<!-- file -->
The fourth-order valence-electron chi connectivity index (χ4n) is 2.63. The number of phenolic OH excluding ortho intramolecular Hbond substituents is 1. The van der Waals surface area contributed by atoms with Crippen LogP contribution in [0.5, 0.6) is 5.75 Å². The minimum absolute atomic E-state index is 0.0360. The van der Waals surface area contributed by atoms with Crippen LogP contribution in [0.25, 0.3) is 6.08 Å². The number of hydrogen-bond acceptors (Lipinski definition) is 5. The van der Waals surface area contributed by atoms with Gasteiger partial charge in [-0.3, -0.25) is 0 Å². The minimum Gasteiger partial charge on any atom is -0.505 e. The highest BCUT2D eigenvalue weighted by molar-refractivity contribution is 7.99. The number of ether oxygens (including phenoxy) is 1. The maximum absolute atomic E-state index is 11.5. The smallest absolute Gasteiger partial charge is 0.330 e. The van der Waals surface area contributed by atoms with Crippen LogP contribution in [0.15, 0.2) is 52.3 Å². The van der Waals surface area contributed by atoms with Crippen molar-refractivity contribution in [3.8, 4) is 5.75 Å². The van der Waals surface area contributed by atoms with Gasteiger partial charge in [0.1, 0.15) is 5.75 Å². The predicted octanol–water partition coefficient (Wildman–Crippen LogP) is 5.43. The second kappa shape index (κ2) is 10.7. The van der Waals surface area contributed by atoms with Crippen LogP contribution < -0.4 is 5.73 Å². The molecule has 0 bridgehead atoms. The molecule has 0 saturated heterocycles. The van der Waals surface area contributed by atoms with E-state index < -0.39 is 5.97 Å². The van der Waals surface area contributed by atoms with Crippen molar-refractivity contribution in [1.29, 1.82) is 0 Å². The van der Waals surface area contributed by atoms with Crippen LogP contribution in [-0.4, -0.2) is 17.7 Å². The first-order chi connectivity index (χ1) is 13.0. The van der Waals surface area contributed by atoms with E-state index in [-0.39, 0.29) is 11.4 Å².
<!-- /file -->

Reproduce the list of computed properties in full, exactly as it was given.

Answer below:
The fourth-order valence-electron chi connectivity index (χ4n) is 2.63. The number of phenolic OH excluding ortho intramolecular Hbond substituents is 1. The van der Waals surface area contributed by atoms with Crippen LogP contribution in [0.5, 0.6) is 5.75 Å². The minimum absolute atomic E-state index is 0.0360. The van der Waals surface area contributed by atoms with Crippen LogP contribution in [0.25, 0.3) is 6.08 Å². The number of hydrogen-bond acceptors (Lipinski definition) is 5. The van der Waals surface area contributed by atoms with Gasteiger partial charge in [-0.3, -0.25) is 0 Å². The minimum Gasteiger partial charge on any atom is -0.505 e. The highest BCUT2D eigenvalue weighted by molar-refractivity contribution is 7.99. The number of ether oxygens (including phenoxy) is 1. The maximum absolute atomic E-state index is 11.5. The smallest absolute Gasteiger partial charge is 0.330 e. The van der Waals surface area contributed by atoms with Crippen LogP contribution in [0.15, 0.2) is 52.3 Å². The van der Waals surface area contributed by atoms with Crippen molar-refractivity contribution in [3.8, 4) is 5.75 Å². The van der Waals surface area contributed by atoms with Gasteiger partial charge in [0.1, 0.15) is 5.75 Å². The predicted octanol–water partition coefficient (Wildman–Crippen LogP) is 5.43. The second kappa shape index (κ2) is 10.7. The van der Waals surface area contributed by atoms with Crippen LogP contribution < -0.4 is 5.73 Å². The molecule has 0 bridgehead atoms. The molecule has 0 saturated heterocycles. The van der Waals surface area contributed by atoms with E-state index < -0.39 is 5.97 Å². The van der Waals surface area contributed by atoms with Crippen molar-refractivity contribution in [1.29, 1.82) is 0 Å². The van der Waals surface area contributed by atoms with Crippen LogP contribution in [-0.4, -0.2) is 17.7 Å². The first-order chi connectivity index (χ1) is 13.0. The van der Waals surface area contributed by atoms with E-state index in [-0.39, 0.29) is 11.4 Å².